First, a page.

COMPLEMENTARY AND ALTERNATIVE MEDICINE USE BY CHILDREN WITH PAIN IN THE UNITED STATES
 
   

Complementary and Alternative Medicine Use
by Children with Pain in the United States

This section is compiled by Frank M. Painter, D.C.
Send all comments or additions to:
   Frankp@chiro.org
 
   

FROM:   Acad Pediatr. 2017 (Feb 20).  pii: S1876-2859(17)30063-3

Cornelius B. Groenewald, MBChB, Sarah E. Beals-Erickson, PhD, Jaime Ralston-Wilson, DAOM, LAc, Jennifer A. Rabbitts, MB, ChB, Tonya M. Palermo, PhD

Department of Anesthesiology and Pain Medicine,
University of Washington School of Medicine and Seattle Children's Hospital.
M/S MB.11.500, 4800 Sand Point Way NE,
Seattle, WA 98105, USA.
Cornelius.groenewald@seattlechildrens.org



OBJECTIVE:   Chronic pain is reported by 15-25% of children. Growing evidence from clinical samples suggests that complementary and alternative medicine (CAM) therapies are desired by families and may benefit some children with pain conditions. The objective of this study is to provide estimates of CAM use by children with pain in the United States.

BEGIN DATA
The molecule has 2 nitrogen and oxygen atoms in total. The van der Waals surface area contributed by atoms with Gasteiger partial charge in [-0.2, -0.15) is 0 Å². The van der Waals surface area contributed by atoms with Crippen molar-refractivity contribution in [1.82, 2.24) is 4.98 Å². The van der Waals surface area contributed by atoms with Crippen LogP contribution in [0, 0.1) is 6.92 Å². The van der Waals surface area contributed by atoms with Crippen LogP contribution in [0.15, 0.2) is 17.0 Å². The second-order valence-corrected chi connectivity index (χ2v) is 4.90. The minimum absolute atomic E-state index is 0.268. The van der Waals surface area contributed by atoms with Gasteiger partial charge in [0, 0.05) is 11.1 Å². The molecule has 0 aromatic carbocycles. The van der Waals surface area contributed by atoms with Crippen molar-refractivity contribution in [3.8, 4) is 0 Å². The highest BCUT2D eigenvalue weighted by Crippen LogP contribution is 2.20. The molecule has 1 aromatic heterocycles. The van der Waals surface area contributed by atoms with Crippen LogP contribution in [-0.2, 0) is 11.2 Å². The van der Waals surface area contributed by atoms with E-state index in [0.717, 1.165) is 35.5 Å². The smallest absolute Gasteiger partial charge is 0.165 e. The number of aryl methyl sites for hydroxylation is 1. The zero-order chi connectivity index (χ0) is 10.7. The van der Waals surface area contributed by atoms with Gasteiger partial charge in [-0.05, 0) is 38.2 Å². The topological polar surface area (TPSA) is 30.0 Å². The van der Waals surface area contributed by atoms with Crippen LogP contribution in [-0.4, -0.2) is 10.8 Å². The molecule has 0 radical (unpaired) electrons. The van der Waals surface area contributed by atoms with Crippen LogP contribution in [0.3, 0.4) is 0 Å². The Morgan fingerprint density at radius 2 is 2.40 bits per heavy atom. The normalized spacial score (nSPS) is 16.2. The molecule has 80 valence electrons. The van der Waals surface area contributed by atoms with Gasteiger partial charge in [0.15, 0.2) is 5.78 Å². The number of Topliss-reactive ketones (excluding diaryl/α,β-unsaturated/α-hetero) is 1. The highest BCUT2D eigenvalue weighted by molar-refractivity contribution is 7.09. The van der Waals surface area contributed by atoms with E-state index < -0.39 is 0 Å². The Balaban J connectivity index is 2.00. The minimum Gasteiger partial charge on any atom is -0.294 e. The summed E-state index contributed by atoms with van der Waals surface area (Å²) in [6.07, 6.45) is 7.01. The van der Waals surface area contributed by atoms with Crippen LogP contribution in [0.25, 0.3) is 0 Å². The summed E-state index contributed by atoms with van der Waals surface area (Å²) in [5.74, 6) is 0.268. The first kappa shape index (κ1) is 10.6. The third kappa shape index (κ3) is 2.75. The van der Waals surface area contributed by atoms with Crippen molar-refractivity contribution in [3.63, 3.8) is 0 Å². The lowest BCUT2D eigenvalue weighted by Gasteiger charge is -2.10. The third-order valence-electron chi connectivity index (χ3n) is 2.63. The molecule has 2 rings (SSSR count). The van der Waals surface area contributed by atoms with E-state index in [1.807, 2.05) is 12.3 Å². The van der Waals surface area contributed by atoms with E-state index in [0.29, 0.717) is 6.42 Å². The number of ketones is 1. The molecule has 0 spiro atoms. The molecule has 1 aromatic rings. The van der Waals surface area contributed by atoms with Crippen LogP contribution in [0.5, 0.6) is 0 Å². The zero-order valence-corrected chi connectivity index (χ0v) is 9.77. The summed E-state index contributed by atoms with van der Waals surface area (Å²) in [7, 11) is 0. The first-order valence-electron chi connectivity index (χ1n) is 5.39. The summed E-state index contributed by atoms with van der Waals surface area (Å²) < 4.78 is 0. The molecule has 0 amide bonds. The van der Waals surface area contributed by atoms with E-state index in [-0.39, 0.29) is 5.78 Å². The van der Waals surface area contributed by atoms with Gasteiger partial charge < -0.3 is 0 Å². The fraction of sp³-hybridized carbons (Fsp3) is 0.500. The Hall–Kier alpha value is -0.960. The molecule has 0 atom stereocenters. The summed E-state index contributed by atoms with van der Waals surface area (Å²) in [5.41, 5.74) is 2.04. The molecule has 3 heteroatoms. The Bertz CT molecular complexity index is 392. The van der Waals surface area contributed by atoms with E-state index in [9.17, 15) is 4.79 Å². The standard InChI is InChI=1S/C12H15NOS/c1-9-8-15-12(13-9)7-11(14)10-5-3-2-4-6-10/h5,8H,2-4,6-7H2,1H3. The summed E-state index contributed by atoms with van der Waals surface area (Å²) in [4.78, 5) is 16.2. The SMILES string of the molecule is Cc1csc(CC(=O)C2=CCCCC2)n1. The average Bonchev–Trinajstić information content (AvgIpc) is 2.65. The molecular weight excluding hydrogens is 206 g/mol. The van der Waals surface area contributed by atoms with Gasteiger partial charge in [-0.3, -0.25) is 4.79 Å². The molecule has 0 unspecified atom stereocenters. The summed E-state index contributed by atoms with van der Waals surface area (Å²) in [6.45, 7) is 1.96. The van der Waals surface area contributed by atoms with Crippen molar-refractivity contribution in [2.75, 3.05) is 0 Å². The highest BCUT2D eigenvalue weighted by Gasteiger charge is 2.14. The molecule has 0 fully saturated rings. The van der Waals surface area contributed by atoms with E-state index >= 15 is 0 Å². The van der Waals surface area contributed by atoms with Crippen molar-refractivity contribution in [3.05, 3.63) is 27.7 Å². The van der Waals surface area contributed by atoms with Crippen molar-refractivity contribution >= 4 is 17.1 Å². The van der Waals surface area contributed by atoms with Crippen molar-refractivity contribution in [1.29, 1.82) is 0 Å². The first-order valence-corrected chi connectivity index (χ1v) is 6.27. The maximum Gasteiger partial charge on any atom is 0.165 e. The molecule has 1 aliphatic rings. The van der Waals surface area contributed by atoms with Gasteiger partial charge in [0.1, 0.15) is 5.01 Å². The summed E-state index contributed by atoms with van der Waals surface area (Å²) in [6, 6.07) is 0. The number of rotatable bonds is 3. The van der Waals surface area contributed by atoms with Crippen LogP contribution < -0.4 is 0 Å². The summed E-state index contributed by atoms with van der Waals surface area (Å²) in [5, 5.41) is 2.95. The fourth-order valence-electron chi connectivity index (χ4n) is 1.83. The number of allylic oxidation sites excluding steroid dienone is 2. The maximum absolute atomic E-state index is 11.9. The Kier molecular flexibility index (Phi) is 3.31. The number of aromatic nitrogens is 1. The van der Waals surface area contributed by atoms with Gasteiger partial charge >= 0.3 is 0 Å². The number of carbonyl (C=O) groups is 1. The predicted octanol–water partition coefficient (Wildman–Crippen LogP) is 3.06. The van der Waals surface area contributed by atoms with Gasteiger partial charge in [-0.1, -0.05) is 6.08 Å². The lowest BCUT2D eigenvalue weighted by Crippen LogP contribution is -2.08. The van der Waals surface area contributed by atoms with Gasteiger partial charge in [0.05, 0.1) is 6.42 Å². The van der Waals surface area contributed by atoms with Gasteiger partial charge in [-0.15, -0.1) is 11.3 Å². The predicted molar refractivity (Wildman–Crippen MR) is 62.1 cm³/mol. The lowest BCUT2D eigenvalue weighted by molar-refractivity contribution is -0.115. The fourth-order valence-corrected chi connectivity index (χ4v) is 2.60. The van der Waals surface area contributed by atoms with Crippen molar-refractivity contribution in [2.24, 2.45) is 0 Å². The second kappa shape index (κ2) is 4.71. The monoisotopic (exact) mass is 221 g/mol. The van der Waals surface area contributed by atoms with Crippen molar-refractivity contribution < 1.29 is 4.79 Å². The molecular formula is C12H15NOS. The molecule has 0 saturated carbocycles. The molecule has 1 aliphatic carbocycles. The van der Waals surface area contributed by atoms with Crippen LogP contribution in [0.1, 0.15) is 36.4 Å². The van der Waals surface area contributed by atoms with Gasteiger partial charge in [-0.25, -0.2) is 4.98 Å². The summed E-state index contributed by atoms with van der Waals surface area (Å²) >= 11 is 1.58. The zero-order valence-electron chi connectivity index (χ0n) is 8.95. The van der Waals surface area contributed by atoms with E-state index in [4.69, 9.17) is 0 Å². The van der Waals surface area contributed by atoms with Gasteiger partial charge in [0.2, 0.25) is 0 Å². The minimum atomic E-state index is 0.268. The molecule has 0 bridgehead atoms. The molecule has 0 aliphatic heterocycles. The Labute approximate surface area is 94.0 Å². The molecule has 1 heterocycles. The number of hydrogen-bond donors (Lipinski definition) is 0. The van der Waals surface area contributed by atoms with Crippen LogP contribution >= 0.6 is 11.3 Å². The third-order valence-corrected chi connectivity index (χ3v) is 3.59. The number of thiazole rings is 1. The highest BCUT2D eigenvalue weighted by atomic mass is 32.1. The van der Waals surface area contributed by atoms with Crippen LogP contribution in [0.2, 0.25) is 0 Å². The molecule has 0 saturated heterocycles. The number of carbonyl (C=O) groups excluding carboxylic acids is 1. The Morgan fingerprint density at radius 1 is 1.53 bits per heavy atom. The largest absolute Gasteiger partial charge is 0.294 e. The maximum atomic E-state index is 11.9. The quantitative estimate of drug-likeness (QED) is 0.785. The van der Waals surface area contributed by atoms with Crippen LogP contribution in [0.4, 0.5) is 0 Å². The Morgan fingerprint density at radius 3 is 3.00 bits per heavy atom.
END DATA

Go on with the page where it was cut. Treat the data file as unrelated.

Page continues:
METHODS:   We analyzed data from the 2012 National Health Interview Survey (NHIS) to estimate patterns, predictors, and perceived benefits of CAM use among children 4-17 years of age with and without painful conditions in the US. We used χ2 tests to compare the prevalence rates of CAM use among children with pain to CAM use among children without pain. Multivariable logistic regression was used to examine factors associated with CAM use within the group of children with pain conditions.

RESULTS:   Parents reported that 26.6% of children had pain conditions (e.g. headache, abdominal, musculoskeletal pain) in the past year; of these children, 21.3% used CAM. In contrast only 8.1% of children without pain conditions used CAM (χ2: p<.001). CAM use among children with pain was associated with female sex (adjusted odds ratio (aOR)=1.49, p=0.005), higher income (aOR=1.61, p=0.027), and presence of 4+ comorbidities (aOR=2.01, p=0.013). Among children with pain who used CAM the 2 most commonly used CAM modalities were biologically-based therapies (47.3%) (e.g., special diets and herbal supplements) and manipulative or body-based therapies (46.3%) (e.g., chiropractic and massage).

CONCLUSIONS:   CAM is frequently used by children with pain in the USA and many parents report benefits for their child's symptoms.

KEYWORDS:   Complementary and alternative medicine; integrative medicine; pain


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